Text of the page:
The Public Procurement Reform Programme 2006-2016: achievements and impacts
This report reflects on the overall progress of the Public Procurement Reform Programme from 2006 to 2016.
A Brief History
This report reflects on the achievements, impacts and overall progress of the Public Procurement Reform Programme for its whole lifecycle from 2006 to 2016. It follows Audit Scotland's Improving Public Purchasing 2009 report that took stock of the first period of procurement reform, and the Transforming Procurement, Accelerating Delivery report, that reviewed procurement reform progress to 2014.
The McClelland Report
In 2006, John McClelland CBE published Review of Public Procurement in Scotland: Report and Recommendations, in which a number of critical success factors were identified to get the best value from public procurement in Scotland.
First phase of the Public Procurement Reform Programme
In response to the report, the Public Procurement Reform Programme was established, with a Public Procurement Reform Board (PPRB), consisting of representatives from across the public sector.
Four Procurement Centres of Expertise (CoEs) were established, charged with promoting collaboration and developing capability. Spend on goods and services was categorised at a national, sectoral and local level and programmes of collaboration were developed.
There was investment in data collection and digital methods with the Procurement Information Hub, the e-Procurement System (now e-Commerce) and in 2008 the Public Contracts Scotland portal advertising procurement opportunities. By 2009 substantial savings were being delivered locally and nationally through a programme of collaboration.
Audit Scotland's Improving Public Sector Purchasing report recognised the progress that had been made over the first three years of the reform programme, estimating it had directly delivered £327 million worth of savings by the end of 2007/08. Scottish Government annual efficiency figures show that, by 2009-10 the level of savings and other cashable benefits was almost £800 million.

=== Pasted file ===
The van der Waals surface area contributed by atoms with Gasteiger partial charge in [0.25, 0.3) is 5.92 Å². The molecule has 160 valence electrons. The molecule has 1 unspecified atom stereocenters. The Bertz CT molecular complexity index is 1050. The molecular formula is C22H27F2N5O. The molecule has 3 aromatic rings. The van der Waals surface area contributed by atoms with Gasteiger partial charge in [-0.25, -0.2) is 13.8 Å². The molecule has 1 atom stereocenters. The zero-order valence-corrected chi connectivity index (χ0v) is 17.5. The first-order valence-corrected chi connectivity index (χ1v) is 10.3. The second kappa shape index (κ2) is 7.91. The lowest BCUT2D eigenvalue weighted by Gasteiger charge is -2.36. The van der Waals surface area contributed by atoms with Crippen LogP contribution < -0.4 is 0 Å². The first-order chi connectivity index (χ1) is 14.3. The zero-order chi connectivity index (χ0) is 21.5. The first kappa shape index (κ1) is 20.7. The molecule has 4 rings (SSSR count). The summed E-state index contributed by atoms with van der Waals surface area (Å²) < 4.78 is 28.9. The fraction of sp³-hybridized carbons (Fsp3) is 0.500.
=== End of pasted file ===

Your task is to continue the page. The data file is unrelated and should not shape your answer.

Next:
Transforming Procurement, Accelerating Delivery
In January 2010, the Public Procurement Reform Board endorsed the second phase of the Public Procurement Reform Programme - Transforming Procurement, Accelerating Delivery. This placed emphasis on quickening the pace of change, delivering benefits, and embedding initiatives into "business as usual".
The Scottish Model of Procurement was introduced, to consolidate the early gains of the first phase of reform and introduce a fundamental challenge to change the culture of how we buy. A "government led, public sector owned" ethos was adopted. As well as influencing significant changes in culture, approach and practice, it was estimated that the programme had captured over £1.5 billion in savings and other benefits between 2006 and 2014.
Legislation framing a new landscape
The programme evolved into a truly collaborative partnership between public sector, business and the third sector to transform the public sector landscape in Scotland.
The Procurement Reform (Scotland) Act 2014 built on the work achieved in the reform of public procurement. Its Sustainable Procurement Duty requires public bodies to consider how, through their procurement activities, they can improve economic, social and environmental wellbeing; reduce inequality; promote innovation; and involve SMEs, the third sector and supported businesses.
In February 2014, the Council of the European Union adopted three new EU directives on public procurement, which will make the award of contracts more flexible, make it easier for SMEs to bid for contracts and promote the achievement of wider social and environmental benefits. These new pieces of legislation were in place by 2016, establishing a national framework for sustainable public procurement that supports Scotland's economic growth through improved procurement practice.
The Act will maximise the impact of the circa £11 billion annual procurement spend and ensure that public procurement in Scotland delivers environmentally sustainable, socially responsible and innovative goods, services and works.
Julie Welsh, Director, Scotland Excel
"We are now in a new era for public procurement. The reform programme kick-started by McClelland's report has transformed the very foundations of procurement across the public sector. We have moved far beyond the view of procurement as a 'back office' purchasing function, to one where teams of dedicated procurement professionals work alongside their peers to support the delivery of better and more efficient public services.
"It is this strategic and collaborative approach that has underpinned everything that has been achieved by the programme. We have found the savings; we have found the efficiencies; and now we are expanding our horizons to see what more we can do. Procurement delivers so much more than savings in the local government sector. With our minds firmly rooted in serving our communities, the benefits supported by procurement in our sector have made a real difference to the lives of people using local services across Scotland.
"We have made real headway in using procurement as a driver of social policy and value. There is still room to achieve more and to help drive policies that make Scotland a better place to live
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